Financial smarts begin with mindset

Haydn Sallmann
Your first step to wealth creation is to remove those short-term liabilities.

I'm not much of a reader but the books I read in my formative years have shaped my thinking and proven to be very influential later in life.

I've always gravitated towards books that build your skill set and enrich your life.

I'd rather not use the word ‘self-help’ as that brings with it some connotations. Let's just say the 'story' in fiction is never enough for me.

In the book, Rich Dad Poor Dad, I was introduced to the concept of wealth creation through investing in assets, rather than looking to solve short-term needs and buying liabilities.

Author, Robert Kiyosaki, describes in his book that higher education and a job don't guarantee wealth.

It's the application of financial knowledge which separates the wealthy from the lower class, he writes.

Kiyosaki compares two case studies of financial knowledge through his two ‘dads’ in the book.

After reading Rich Dad Poor Dad, it became simple – don't buy things that will cost you money in the long-term or depreciate quickly without deriving value from it.

It also prompted me to apply a mental filter to every purchasing decision and spending requirement and whether it would bring new net value to my life.

Where possible I would take the emotion out of a purchase and take a holistic approach to all financial decisions.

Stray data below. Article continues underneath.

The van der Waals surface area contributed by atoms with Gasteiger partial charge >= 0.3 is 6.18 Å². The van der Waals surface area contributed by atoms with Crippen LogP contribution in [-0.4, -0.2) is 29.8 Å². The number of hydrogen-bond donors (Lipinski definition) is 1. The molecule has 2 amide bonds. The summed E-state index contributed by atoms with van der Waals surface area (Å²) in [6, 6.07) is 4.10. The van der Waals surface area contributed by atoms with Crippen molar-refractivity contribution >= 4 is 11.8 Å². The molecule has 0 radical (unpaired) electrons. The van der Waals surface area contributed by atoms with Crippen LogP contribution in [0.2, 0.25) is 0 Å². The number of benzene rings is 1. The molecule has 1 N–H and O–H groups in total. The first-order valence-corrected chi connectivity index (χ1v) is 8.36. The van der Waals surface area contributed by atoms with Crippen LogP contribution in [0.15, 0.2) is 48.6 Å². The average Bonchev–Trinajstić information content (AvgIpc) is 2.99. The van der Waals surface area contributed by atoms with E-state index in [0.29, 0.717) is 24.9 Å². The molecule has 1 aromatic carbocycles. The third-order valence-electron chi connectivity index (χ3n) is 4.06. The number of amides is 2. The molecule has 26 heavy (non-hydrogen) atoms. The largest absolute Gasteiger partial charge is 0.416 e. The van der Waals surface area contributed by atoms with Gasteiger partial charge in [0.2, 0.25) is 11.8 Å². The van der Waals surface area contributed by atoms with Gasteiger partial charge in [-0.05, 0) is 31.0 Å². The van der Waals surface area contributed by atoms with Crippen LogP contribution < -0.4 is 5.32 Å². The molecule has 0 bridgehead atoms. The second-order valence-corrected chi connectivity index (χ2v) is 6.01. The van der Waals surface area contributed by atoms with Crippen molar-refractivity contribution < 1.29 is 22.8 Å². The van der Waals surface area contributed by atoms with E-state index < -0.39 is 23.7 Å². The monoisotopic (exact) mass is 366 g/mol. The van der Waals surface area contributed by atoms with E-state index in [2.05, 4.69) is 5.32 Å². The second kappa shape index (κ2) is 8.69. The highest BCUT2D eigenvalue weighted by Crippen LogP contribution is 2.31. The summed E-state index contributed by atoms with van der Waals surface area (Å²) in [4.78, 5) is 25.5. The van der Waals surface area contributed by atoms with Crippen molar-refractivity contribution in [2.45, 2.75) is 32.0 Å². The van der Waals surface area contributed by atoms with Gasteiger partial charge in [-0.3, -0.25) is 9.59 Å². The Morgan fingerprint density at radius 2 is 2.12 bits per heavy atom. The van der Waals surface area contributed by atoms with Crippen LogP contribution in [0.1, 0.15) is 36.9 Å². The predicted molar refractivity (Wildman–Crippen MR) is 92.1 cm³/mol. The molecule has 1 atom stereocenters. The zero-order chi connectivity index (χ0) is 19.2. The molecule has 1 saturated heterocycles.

Today, we live in a material world with glamorous lifestyles on show across various social media platforms.

There's definitely no shortage of temptations/liabilities; clothes, bags, jewellery, holidays and experiences are all around us.

Unfortunately, none of these things has a net impact on revenue coming into your 'business'.

Once spent, the money is gone and the items start to depreciate.

For example, designer handbags are much sort after and often expensive. When you consider spending $2,000 on a bag just remember that as soon as you have taken it out of the box, it's probably worth about $1,000.

There’s no doubt that bag will bring you some joy, but it will never bring a single dollar back into your life.

Alternatively, if you left that money in a term deposit you will earn interest, if you bought shares you would get dividends and if you buy into a business you have the potential of capital gains.

I think you get the picture.

It’s okay to reward yourself now and then, but try to buy assets where possible and keep yourself honest when it comes to buying liabilities.

Haydn Sallmann
Billin Founder and CEO

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